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Old Jan 4, 2007, 9:39 PM   #1
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Hi everyone, I'm new here, and like the bustling community here.

I hope I'm posting this in the right forum, so I'll ask my question and hopefully somone will have some insight:

I am looking for the perfect printer and paper to use for my cartoon-art printouts.

I work as a caricature artist, and have a selection of celebrity caricature/cartoons that I'd like to turn into prints and sell.

My work is done digitally in photoshop, so all colours are digital- no paints or pencils, etc. No scanning of artwork is involved either.

I've been using the HP990cxi inkjet for about 5 years now and have been very satisfied with the results of my prints. I have also been using Likon photo paper (which can be found at dollar stores) and the results are quite amazing for the price.

Unfortunately, a good thing can never last too long- Likon has changed their paper somewhere along the lines, and the quality of the prints has now dropped drastically. A good thing gone by, I guess!

What I'd like to look into now is possibly a new printer which could replace my 990cxi (which is getting older) and now, I guess I need a new line of paper. I refuse to go with the HP/Canon, etc. brands as their prices are just too high for multiple prints.

I'm also open to a laser printer. I would like my new printer to be a wide-format if possible, so I can now print my work at 11" x 14" instead of the 8.5" x 11" that I have been using for years.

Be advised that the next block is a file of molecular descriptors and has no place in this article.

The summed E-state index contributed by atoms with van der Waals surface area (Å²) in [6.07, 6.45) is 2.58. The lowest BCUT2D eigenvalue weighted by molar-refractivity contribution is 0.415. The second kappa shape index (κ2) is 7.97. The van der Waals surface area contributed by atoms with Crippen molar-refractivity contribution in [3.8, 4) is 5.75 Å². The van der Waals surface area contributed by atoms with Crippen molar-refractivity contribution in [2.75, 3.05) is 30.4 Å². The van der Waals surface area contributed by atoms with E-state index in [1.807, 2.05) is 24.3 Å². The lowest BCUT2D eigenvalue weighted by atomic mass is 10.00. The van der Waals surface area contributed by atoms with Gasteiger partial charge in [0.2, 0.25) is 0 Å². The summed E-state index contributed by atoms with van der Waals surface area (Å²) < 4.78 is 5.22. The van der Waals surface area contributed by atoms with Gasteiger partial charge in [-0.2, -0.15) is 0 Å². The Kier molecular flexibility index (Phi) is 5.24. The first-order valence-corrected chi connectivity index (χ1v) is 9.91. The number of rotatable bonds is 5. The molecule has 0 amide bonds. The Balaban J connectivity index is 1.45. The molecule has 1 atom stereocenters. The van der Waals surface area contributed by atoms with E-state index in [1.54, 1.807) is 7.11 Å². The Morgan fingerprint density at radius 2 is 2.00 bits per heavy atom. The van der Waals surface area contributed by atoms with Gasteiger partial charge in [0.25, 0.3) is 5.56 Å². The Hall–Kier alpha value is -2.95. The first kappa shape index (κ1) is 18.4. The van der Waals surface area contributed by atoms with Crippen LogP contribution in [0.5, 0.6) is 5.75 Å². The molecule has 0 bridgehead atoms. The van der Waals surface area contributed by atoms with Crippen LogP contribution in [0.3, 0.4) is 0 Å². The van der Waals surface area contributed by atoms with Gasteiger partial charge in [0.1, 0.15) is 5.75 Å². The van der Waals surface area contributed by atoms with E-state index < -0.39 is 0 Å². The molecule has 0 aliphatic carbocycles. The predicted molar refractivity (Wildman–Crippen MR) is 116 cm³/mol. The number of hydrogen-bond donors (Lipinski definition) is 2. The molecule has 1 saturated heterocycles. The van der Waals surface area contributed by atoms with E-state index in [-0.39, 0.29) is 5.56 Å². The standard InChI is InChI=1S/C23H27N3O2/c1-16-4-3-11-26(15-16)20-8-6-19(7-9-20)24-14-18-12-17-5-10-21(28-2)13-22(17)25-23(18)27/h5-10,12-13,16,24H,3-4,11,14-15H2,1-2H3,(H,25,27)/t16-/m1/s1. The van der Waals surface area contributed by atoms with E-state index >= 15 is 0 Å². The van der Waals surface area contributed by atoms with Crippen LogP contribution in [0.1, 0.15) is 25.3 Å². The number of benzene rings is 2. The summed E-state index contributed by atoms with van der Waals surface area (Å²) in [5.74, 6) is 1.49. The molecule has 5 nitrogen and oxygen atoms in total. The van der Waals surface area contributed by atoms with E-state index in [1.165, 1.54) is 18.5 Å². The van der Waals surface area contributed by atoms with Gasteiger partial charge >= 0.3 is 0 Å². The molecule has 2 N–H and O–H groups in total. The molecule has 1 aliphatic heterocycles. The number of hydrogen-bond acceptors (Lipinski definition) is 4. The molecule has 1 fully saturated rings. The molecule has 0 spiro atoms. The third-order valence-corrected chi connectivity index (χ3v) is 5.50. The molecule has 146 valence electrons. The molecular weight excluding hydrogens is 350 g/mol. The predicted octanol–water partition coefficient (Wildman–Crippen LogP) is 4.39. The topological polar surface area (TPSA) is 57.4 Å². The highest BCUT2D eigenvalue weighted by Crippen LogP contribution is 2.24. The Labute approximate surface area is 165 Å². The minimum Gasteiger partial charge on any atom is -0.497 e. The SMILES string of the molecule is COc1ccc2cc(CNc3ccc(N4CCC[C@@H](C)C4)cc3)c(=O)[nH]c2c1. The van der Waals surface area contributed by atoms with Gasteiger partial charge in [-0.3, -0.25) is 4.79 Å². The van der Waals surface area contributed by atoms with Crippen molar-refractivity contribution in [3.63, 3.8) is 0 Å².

What about paper? Does anyone know of any photo paper which is glossy, has great results and is also inexpensive? Unfortunately the Likon brand was a hidden gem in this department and was the only one I have found. Can I still get somewhat glossy, high-quality prints while *not* using photo paper?

Any help on what to do from here would be great. A wide-format, inkjet (or laser) printer would suffice. It's got to be economical as well.

To give you guys an idea of what I mean, you can view my personal webpage which has examples of what I'm trying to print. Here's a direct link to my caricatures section:

www.thepenman.ca

and just click on any celebrity caricature at the bottom of the homepage to view my selection.

If you've ever seen the guys in local malls or markets that sell prints of their celebrity work, then that is exactly what I'm trying to achieve here.



Thanks ahead of time for any help!!

cheers






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Old Jan 5, 2007, 2:23 AM   #2
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Have you priced wide format color laser printers? Graphics like pie charts can look sharper with a laser printer, but most reviews and comparisons say the colors aren't as good or as accurate. For photos on glossy photo paper a good inkjet is better than a laser. I'm not really sure for the kind of graphics you print, but I would think you get better output from the inkjet. Put a couple of your images on a CD and see if someone at an office supply store will let you print it on a color laser.

Where the laser really shines is cost per page. But if you refill an inkjet with good ink it can come pretty close. It is a skill worth learning if you aren't already doing it. I have had very good luck with MIS ink over the years from www.inksupply.com Ink costs are usually higher than paper cost if you use manufacturer's ink.